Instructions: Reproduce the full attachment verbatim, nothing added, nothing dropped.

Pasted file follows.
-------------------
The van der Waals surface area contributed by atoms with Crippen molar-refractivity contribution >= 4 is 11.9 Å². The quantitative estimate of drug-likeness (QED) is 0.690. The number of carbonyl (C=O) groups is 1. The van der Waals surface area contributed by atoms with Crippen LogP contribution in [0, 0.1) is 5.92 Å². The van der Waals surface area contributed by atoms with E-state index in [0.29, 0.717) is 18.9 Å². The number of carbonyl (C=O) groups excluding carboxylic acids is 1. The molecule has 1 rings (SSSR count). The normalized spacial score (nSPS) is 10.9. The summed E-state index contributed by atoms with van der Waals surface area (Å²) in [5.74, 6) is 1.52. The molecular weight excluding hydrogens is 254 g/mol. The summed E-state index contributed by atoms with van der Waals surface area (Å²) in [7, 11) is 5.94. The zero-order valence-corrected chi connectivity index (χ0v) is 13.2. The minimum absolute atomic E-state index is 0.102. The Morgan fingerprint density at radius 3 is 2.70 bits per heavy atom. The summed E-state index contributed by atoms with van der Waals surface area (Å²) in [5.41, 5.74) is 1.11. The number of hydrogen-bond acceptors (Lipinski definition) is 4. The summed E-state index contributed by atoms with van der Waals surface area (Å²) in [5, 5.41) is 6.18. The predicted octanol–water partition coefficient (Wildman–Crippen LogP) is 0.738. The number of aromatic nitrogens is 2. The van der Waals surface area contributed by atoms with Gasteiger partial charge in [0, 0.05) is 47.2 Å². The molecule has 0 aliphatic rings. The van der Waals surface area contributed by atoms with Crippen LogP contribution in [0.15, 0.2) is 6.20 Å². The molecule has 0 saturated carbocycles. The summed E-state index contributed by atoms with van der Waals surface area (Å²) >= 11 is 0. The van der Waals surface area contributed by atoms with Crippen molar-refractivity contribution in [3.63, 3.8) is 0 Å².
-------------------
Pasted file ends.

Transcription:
The van der Waals surface area contributed by atoms with Crippen molar-refractivity contribution >= 4 is 11.9 Å². The quantitative estimate of drug-likeness (QED) is 0.690. The number of carbonyl (C=O) groups is 1. The van der Waals surface area contributed by atoms with Crippen LogP contribution in [0, 0.1) is 5.92 Å². The van der Waals surface area contributed by atoms with E-state index in [0.29, 0.717) is 18.9 Å². The number of carbonyl (C=O) groups excluding carboxylic acids is 1. The molecule has 1 rings (SSSR count). The normalized spacial score (nSPS) is 10.9. The summed E-state index contributed by atoms with van der Waals surface area (Å²) in [5.74, 6) is 1.52. The molecular weight excluding hydrogens is 254 g/mol. The summed E-state index contributed by atoms with van der Waals surface area (Å²) in [7, 11) is 5.94. The zero-order valence-corrected chi connectivity index (χ0v) is 13.2. The minimum absolute atomic E-state index is 0.102. The Morgan fingerprint density at radius 3 is 2.70 bits per heavy atom. The summed E-state index contributed by atoms with van der Waals surface area (Å²) in [5.41, 5.74) is 1.11. The number of hydrogen-bond acceptors (Lipinski definition) is 4. The summed E-state index contributed by atoms with van der Waals surface area (Å²) in [5, 5.41) is 6.18. The predicted octanol–water partition coefficient (Wildman–Crippen LogP) is 0.738. The number of aromatic nitrogens is 2. The van der Waals surface area contributed by atoms with Gasteiger partial charge in [0, 0.05) is 47.2 Å². The molecule has 0 aliphatic rings. The van der Waals surface area contributed by atoms with Crippen LogP contribution in [0.15, 0.2) is 6.20 Å². The molecule has 0 saturated carbocycles. The summed E-state index contributed by atoms with van der Waals surface area (Å²) >= 11 is 0. The van der Waals surface area contributed by atoms with Crippen molar-refractivity contribution in [3.63, 3.8) is 0 Å².